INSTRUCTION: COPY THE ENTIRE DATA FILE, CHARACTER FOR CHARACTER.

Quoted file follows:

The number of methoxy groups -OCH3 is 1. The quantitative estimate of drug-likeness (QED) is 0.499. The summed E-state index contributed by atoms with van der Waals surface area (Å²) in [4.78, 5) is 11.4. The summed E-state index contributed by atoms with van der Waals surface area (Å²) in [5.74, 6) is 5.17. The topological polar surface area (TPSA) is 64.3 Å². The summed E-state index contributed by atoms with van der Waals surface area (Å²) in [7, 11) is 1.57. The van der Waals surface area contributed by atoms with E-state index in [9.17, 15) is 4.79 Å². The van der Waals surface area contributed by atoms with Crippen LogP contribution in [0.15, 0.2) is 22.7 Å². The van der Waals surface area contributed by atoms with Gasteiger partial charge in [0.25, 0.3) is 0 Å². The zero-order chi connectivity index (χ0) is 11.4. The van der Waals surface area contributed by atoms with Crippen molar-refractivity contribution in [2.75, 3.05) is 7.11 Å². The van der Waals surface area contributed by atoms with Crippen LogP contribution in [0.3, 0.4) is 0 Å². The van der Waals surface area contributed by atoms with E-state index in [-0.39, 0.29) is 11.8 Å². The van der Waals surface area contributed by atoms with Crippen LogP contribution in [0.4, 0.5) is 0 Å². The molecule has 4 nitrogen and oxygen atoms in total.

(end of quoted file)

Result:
The number of methoxy groups -OCH3 is 1. The quantitative estimate of drug-likeness (QED) is 0.499. The summed E-state index contributed by atoms with van der Waals surface area (Å²) in [4.78, 5) is 11.4. The summed E-state index contributed by atoms with van der Waals surface area (Å²) in [5.74, 6) is 5.17. The topological polar surface area (TPSA) is 64.3 Å². The summed E-state index contributed by atoms with van der Waals surface area (Å²) in [7, 11) is 1.57. The van der Waals surface area contributed by atoms with E-state index in [9.17, 15) is 4.79 Å². The van der Waals surface area contributed by atoms with Crippen LogP contribution in [0.15, 0.2) is 22.7 Å². The van der Waals surface area contributed by atoms with Gasteiger partial charge in [0.25, 0.3) is 0 Å². The zero-order chi connectivity index (χ0) is 11.4. The van der Waals surface area contributed by atoms with Crippen molar-refractivity contribution in [2.75, 3.05) is 7.11 Å². The van der Waals surface area contributed by atoms with Crippen LogP contribution in [0.3, 0.4) is 0 Å². The van der Waals surface area contributed by atoms with E-state index in [-0.39, 0.29) is 11.8 Å². The van der Waals surface area contributed by atoms with Crippen LogP contribution in [0.4, 0.5) is 0 Å². The molecule has 4 nitrogen and oxygen atoms in total.